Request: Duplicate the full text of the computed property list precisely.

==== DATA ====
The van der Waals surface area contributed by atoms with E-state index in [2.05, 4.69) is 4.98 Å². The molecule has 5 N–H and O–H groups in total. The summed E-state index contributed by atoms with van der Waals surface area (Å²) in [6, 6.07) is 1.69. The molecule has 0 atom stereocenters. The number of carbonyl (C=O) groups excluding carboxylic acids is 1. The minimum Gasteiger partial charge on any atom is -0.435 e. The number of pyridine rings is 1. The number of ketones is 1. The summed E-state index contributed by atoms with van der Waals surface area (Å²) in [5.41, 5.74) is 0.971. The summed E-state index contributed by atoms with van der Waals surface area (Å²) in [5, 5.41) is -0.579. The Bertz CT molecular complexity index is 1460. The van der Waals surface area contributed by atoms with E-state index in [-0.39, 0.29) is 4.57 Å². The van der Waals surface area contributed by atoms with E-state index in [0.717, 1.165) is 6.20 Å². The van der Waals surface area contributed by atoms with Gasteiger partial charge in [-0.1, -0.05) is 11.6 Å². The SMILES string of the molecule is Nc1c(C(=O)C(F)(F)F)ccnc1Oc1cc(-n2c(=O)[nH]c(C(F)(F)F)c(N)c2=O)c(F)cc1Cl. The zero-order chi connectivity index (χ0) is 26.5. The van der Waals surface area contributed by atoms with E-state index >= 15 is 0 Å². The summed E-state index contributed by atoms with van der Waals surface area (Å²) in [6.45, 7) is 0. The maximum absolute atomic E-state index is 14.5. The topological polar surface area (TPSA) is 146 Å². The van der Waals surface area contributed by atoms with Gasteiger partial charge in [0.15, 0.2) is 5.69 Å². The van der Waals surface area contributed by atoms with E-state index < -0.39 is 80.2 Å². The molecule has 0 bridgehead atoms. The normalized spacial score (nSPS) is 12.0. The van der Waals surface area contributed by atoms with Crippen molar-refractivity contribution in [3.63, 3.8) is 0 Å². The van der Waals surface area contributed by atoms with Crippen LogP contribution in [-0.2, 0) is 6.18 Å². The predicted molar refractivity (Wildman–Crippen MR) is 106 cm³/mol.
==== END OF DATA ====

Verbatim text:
The van der Waals surface area contributed by atoms with E-state index in [2.05, 4.69) is 4.98 Å². The molecule has 5 N–H and O–H groups in total. The summed E-state index contributed by atoms with van der Waals surface area (Å²) in [6, 6.07) is 1.69. The molecule has 0 atom stereocenters. The number of carbonyl (C=O) groups excluding carboxylic acids is 1. The minimum Gasteiger partial charge on any atom is -0.435 e. The number of pyridine rings is 1. The number of ketones is 1. The summed E-state index contributed by atoms with van der Waals surface area (Å²) in [5.41, 5.74) is 0.971. The summed E-state index contributed by atoms with van der Waals surface area (Å²) in [5, 5.41) is -0.579. The Bertz CT molecular complexity index is 1460. The van der Waals surface area contributed by atoms with E-state index in [-0.39, 0.29) is 4.57 Å². The van der Waals surface area contributed by atoms with E-state index in [0.717, 1.165) is 6.20 Å². The van der Waals surface area contributed by atoms with Gasteiger partial charge in [-0.1, -0.05) is 11.6 Å². The SMILES string of the molecule is Nc1c(C(=O)C(F)(F)F)ccnc1Oc1cc(-n2c(=O)[nH]c(C(F)(F)F)c(N)c2=O)c(F)cc1Cl. The zero-order chi connectivity index (χ0) is 26.5. The van der Waals surface area contributed by atoms with E-state index >= 15 is 0 Å². The summed E-state index contributed by atoms with van der Waals surface area (Å²) in [6.45, 7) is 0. The maximum absolute atomic E-state index is 14.5. The topological polar surface area (TPSA) is 146 Å². The van der Waals surface area contributed by atoms with Gasteiger partial charge in [0.15, 0.2) is 5.69 Å². The van der Waals surface area contributed by atoms with E-state index < -0.39 is 80.2 Å². The molecule has 0 bridgehead atoms. The normalized spacial score (nSPS) is 12.0. The van der Waals surface area contributed by atoms with Crippen molar-refractivity contribution in [3.63, 3.8) is 0 Å². The van der Waals surface area contributed by atoms with Crippen LogP contribution in [-0.2, 0) is 6.18 Å². The predicted molar refractivity (Wildman–Crippen MR) is 106 cm³/mol.